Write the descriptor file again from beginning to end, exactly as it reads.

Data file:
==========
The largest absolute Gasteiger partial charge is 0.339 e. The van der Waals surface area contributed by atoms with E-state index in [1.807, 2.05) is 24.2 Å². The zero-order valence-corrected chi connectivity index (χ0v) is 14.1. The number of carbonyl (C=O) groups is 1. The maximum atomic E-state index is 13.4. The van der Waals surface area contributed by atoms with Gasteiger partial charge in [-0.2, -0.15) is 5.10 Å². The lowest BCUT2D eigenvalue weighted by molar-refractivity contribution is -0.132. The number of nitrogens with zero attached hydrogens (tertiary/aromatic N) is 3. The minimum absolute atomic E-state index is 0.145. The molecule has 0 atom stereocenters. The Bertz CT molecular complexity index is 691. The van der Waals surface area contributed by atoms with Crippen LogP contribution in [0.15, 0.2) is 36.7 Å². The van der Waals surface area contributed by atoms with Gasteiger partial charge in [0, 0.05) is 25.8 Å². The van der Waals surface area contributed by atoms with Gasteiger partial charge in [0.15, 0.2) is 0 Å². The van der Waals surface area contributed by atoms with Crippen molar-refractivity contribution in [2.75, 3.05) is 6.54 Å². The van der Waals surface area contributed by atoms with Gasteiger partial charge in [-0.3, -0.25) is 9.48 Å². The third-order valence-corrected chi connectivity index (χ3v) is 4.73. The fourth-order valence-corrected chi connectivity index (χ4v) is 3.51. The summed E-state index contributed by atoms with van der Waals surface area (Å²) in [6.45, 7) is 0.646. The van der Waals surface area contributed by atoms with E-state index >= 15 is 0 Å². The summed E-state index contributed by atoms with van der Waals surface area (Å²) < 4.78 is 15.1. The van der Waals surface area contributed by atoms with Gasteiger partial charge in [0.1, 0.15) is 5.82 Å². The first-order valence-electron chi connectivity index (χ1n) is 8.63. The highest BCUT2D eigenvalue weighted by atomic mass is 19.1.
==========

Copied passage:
The largest absolute Gasteiger partial charge is 0.339 e. The van der Waals surface area contributed by atoms with E-state index in [1.807, 2.05) is 24.2 Å². The zero-order valence-corrected chi connectivity index (χ0v) is 14.1. The number of carbonyl (C=O) groups is 1. The maximum atomic E-state index is 13.4. The van der Waals surface area contributed by atoms with Gasteiger partial charge in [-0.2, -0.15) is 5.10 Å². The lowest BCUT2D eigenvalue weighted by molar-refractivity contribution is -0.132. The number of nitrogens with zero attached hydrogens (tertiary/aromatic N) is 3. The minimum absolute atomic E-state index is 0.145. The molecule has 0 atom stereocenters. The Bertz CT molecular complexity index is 691. The van der Waals surface area contributed by atoms with Crippen LogP contribution in [0.15, 0.2) is 36.7 Å². The van der Waals surface area contributed by atoms with Gasteiger partial charge in [0, 0.05) is 25.8 Å². The van der Waals surface area contributed by atoms with Gasteiger partial charge in [0.15, 0.2) is 0 Å². The van der Waals surface area contributed by atoms with Crippen molar-refractivity contribution in [2.75, 3.05) is 6.54 Å². The van der Waals surface area contributed by atoms with Gasteiger partial charge in [-0.3, -0.25) is 9.48 Å². The third-order valence-corrected chi connectivity index (χ3v) is 4.73. The fourth-order valence-corrected chi connectivity index (χ4v) is 3.51. The summed E-state index contributed by atoms with van der Waals surface area (Å²) in [6.45, 7) is 0.646. The van der Waals surface area contributed by atoms with E-state index >= 15 is 0 Å². The summed E-state index contributed by atoms with van der Waals surface area (Å²) < 4.78 is 15.1. The van der Waals surface area contributed by atoms with Gasteiger partial charge in [0.1, 0.15) is 5.82 Å². The first-order valence-electron chi connectivity index (χ1n) is 8.63. The highest BCUT2D eigenvalue weighted by atomic mass is 19.1.